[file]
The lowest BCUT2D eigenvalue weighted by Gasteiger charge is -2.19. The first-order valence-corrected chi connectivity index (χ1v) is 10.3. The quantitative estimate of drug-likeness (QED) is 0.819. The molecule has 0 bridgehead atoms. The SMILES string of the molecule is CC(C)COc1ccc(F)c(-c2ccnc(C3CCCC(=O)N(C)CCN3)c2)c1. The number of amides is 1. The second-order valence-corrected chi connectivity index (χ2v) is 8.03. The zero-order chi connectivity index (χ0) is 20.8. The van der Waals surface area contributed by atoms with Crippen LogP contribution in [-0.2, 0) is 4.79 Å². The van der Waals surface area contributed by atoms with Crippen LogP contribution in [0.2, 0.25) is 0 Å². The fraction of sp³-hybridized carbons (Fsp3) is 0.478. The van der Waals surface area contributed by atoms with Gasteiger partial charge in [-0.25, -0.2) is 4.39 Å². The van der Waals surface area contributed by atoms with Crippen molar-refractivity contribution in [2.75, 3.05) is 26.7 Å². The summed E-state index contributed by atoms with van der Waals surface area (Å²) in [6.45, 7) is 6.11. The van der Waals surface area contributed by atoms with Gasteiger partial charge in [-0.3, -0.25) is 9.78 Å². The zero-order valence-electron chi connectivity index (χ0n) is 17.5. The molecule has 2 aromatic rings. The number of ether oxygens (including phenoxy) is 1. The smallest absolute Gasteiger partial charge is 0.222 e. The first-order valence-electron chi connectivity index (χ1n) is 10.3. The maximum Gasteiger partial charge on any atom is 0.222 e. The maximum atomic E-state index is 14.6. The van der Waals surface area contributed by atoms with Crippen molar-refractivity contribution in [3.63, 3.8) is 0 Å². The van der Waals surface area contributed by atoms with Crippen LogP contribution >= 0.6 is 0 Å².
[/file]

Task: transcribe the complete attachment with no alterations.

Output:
The lowest BCUT2D eigenvalue weighted by Gasteiger charge is -2.19. The first-order valence-corrected chi connectivity index (χ1v) is 10.3. The quantitative estimate of drug-likeness (QED) is 0.819. The molecule has 0 bridgehead atoms. The SMILES string of the molecule is CC(C)COc1ccc(F)c(-c2ccnc(C3CCCC(=O)N(C)CCN3)c2)c1. The number of amides is 1. The second-order valence-corrected chi connectivity index (χ2v) is 8.03. The zero-order chi connectivity index (χ0) is 20.8. The van der Waals surface area contributed by atoms with Crippen LogP contribution in [-0.2, 0) is 4.79 Å². The van der Waals surface area contributed by atoms with Crippen LogP contribution in [0.2, 0.25) is 0 Å². The fraction of sp³-hybridized carbons (Fsp3) is 0.478. The van der Waals surface area contributed by atoms with Gasteiger partial charge in [-0.25, -0.2) is 4.39 Å². The van der Waals surface area contributed by atoms with Crippen molar-refractivity contribution in [2.75, 3.05) is 26.7 Å². The summed E-state index contributed by atoms with van der Waals surface area (Å²) in [6.45, 7) is 6.11. The van der Waals surface area contributed by atoms with Gasteiger partial charge in [-0.3, -0.25) is 9.78 Å². The zero-order valence-electron chi connectivity index (χ0n) is 17.5. The molecule has 2 aromatic rings. The number of ether oxygens (including phenoxy) is 1. The smallest absolute Gasteiger partial charge is 0.222 e. The first-order valence-electron chi connectivity index (χ1n) is 10.3. The maximum Gasteiger partial charge on any atom is 0.222 e. The maximum atomic E-state index is 14.6. The van der Waals surface area contributed by atoms with Crippen molar-refractivity contribution in [3.63, 3.8) is 0 Å². The van der Waals surface area contributed by atoms with Crippen LogP contribution >= 0.6 is 0 Å².